Factory fire kills 72 workers

by Hannah Norton15 May 2015
Seventy-two factory workers have died in a fire after being trapped on the second floor of a factory in Manila, in the Philippines, on Wednesday.

The tragedy comes only weeks after three workers were injured in a fire at a chemical plant in Tanjong Penjuru, Singapore.

Barred windows are being blamed for trapping most of the workers who perished in Wednesday’s fire on the second floor.

Philippine police are now investigating the cause of the fire, with questions being raised around whether the factory followed fire and building safety standards.

A factory owner told authorities the log book containing the list of staff on duty was lost in the blaze, making it hard to ascertain exactly who was in the factory at the time of the fire, CNN has reported.

What can HR do to help mitigate the effects of a major tragedy or crisis like this?
According to Gary Anderson, managing director of business and risk consulting firm, Protiviti, HR is critical to an effective emergency response plan.

“[HR]’s role is to ensure staff have regular, practical and up-to-date training so they understand what to do and what to expect when a crisis strikes,” he said.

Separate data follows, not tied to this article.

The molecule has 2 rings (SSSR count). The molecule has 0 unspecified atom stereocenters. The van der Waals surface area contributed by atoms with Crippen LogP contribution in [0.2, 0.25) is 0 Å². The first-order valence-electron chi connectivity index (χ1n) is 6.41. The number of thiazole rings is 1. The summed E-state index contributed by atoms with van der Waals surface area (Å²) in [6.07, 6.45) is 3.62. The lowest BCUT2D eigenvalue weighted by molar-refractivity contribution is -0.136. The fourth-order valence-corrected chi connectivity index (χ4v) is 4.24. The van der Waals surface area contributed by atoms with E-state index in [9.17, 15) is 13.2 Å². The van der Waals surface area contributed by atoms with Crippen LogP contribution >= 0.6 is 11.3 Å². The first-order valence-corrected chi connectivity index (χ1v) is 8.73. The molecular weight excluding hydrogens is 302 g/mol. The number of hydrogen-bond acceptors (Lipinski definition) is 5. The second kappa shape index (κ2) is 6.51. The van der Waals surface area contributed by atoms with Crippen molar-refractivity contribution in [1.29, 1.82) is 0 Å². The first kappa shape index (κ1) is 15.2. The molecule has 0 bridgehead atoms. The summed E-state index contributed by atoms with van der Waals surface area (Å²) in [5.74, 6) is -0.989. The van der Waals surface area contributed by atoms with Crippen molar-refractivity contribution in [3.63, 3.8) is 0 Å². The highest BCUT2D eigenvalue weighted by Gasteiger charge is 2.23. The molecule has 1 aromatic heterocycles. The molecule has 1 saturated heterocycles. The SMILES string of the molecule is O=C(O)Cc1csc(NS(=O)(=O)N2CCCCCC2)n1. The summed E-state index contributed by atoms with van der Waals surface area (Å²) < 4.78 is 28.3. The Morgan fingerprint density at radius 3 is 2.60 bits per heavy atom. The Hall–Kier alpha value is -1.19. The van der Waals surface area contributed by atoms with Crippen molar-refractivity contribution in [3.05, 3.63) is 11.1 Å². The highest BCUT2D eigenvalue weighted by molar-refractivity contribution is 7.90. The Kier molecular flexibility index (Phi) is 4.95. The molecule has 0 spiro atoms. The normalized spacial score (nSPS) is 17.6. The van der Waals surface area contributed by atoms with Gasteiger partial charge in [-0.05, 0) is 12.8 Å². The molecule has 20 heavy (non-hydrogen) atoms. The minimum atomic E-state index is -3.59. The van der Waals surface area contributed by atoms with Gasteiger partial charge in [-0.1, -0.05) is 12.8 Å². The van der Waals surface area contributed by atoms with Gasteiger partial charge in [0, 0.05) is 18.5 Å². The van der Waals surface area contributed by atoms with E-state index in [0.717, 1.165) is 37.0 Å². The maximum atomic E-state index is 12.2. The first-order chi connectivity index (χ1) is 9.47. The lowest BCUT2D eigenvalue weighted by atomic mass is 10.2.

“HR will also be instrumental in ensuring there are appropriate contingency measures where a crisis impacts staff working arrangements. These include policies relating to compensation, reduced hours, remote working or relocation where the business is temporarily unable to operate.

“All relevant staff must understand the hazards they potentially face, the steps they should take and who to contact within the organisation for information.”

Employers ought to take reasonable care for the safety of their employees – that’s the ‘golden rule’ developed by Singapore Courts around duty of care, established in the Court of Appeal case Chandran a/l Subbiah v Dockers Marine Pte Ltd.

This is reiterated by the goals of the Workplace Safety and Health Council and MOM for Singapore to be a role model in health and safety at work by 2018, with the aim of reducing the national fatality rate to less than 1.8% per 100,000 workers by then.


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